A court verdict over deadly football violence sparked fresh unrest in Egypt on Saturday, with two people killed and buildings torched in Cairo, as Islamist President Mohamed Morsi faces growing civil unrest.
A Port Said court, sitting in Cairo for security reasons, confirmed death sentences for 21 defendants and handed down life sentences to five people, with 19 receiving lesser jail terms and another 28 exonerated.
Fans of Al-Ahly football club, whose members were killed in a February 2012 stadium riot in Port Said in which 74 people died, had warned police they would retaliate if the defendants were exonerated.
An AFP correspondent saw one protester brought to a mosque in Cairo’s central Tahrir Square with gunshot wounds, and medics confirmed he was dead.
Earlier, emergency services chief Mohammed Sultan said a protester suffocated after inhaling tear gas, and “died in the ambulance on his way to hospital.”
Police fired tear gas and bird shot as the clashes intensified on a large avenue on the banks of the Nile.
Angry crowds hurled rocks at the police and threw a petrol bomb at a luxury five star hotel in the area that houses several embassies.
Protesters also set ablaze two restaurants near Tahrir Square saying they were owned by Islamist businessmen, witnesses said.
Sporadic clashes have been going on for weeks on the Nile corniche, close to Tahrir Square. The numbers swelled on Saturday when the regular protesters were joined by activists and football fans following the verdict.
Protesters also blocked railway tracks between Cairo and the Mediterranean city of Alexandria, forcing authorities to suspend trains between the two cities, state news MENA said quoting railways chief Hussein Zakariya.
Huge flames rose above the main building of the Egyptian Football Association and a police officers’ club in an affluent neighbourhood on an island in the Nile.
Residents of Gezira used garden hoses to try to extinguish the flames as a police helicopter circled overhead. Windows were smashed at other buildings in the complex.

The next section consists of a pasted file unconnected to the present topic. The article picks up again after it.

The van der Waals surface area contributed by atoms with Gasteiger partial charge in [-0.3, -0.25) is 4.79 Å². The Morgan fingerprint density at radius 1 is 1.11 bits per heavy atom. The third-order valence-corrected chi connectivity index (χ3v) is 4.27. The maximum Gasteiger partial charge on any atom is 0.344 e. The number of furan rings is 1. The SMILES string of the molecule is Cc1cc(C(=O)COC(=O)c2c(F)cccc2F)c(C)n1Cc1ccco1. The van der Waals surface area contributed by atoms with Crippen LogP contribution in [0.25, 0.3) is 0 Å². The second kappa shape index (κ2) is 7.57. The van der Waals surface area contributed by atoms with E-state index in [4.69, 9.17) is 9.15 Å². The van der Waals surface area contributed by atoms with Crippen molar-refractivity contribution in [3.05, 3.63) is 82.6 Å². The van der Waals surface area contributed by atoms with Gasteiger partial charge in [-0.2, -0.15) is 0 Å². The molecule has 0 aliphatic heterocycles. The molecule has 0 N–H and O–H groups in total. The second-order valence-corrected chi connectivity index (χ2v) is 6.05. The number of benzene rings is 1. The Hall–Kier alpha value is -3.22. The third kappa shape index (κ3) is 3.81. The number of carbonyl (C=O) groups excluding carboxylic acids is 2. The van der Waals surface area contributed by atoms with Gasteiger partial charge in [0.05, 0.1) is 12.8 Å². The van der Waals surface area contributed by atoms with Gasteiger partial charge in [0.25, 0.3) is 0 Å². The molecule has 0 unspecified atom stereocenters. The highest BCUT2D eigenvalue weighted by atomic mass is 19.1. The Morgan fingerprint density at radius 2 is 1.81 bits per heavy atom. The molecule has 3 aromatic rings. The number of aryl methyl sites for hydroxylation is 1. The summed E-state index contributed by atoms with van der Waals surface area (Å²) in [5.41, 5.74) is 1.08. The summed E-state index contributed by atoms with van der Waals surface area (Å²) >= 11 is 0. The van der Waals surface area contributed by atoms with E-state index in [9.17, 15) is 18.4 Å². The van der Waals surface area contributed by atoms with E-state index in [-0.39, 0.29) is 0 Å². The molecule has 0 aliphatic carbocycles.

— Ticking time bomb —
The football trial has been a ticking time bomb for Morsi, who is facing a revolt in Port Said, growing nationwide unrest and an unprecedented police strike.
The court handed 15-year sentences to the former head of police security, General Essam Samak, and to Brigadier General Mohammed Saad, who was responsible for the stadium gates, which were locked when the riot broke out.
Seven remaining police defendants were acquitted.
During sentencing, the judge read out a string of names without explaining who they were, leading to much confusion.
“First we were happy when we heard the 21 death sentences. We were cheering and didn’t hear the rest of the verdict,” one football supporter told AFP. “Then we were very angry.”
Any verdict in the highly charged trial was likely to trigger angry reactions.
Interior ministry officials said police had been put on high alert in the Sinai peninsula — where the government has long struggled with militancy and smuggling — in case of attacks against police stations.
In Port Said, hundreds of people prevented ferries from shuttling residents between the banks of the Suez Canal, in protest at the confirmation of the 21 death sentences.
They set fire to tyres and put up a huge banner at the entrance of the port demanding “independence for Port Said.”
The Suez Canal Authority, which runs the vital waterway for global commerce, said the canal had been unaffected by the unrest.
Hundreds of grim protesters also marched on the Suez Canal and a port in the city as military helicopters flew overhead and troops stationed tanks outside the port.
A lawyer for one defendant, who received a life sentence, said he would appeal.
“It’s a political ruling. This judge tried to achieve a balance, but everyone is displeased with the rulings,” Ashraf al-Ezzabi told AFP.
In February 2012, clashes in Port Said between fans of home side Al-Masry and Cairo’s Al-Ahly left 74 people dead and sparked days of violent protests in the capital, in which another 16 people were killed.
Tension has been running particularly high in an already divided Egypt since January 26, when the court first issued the death sentences in the country’s deadliest-ever football disaster.
Dissent has even reached police ranks, with police officers refusing orders to deploy, saying they are ill-equipped to deal with violent protesters and were made to suffer the consequences of government mistakes.
In Port Said, the government has almost completely lost its grip on security.
Police on Friday withdrew from their headquarters and handed responsibility for securing it to the military, deployed in the city since late January.
Threats of further unrest have cast uncertainty over government plans to introduce economic reforms that are key to obtaining a crucial $4.8-billion dollar International Monetary Fund loan.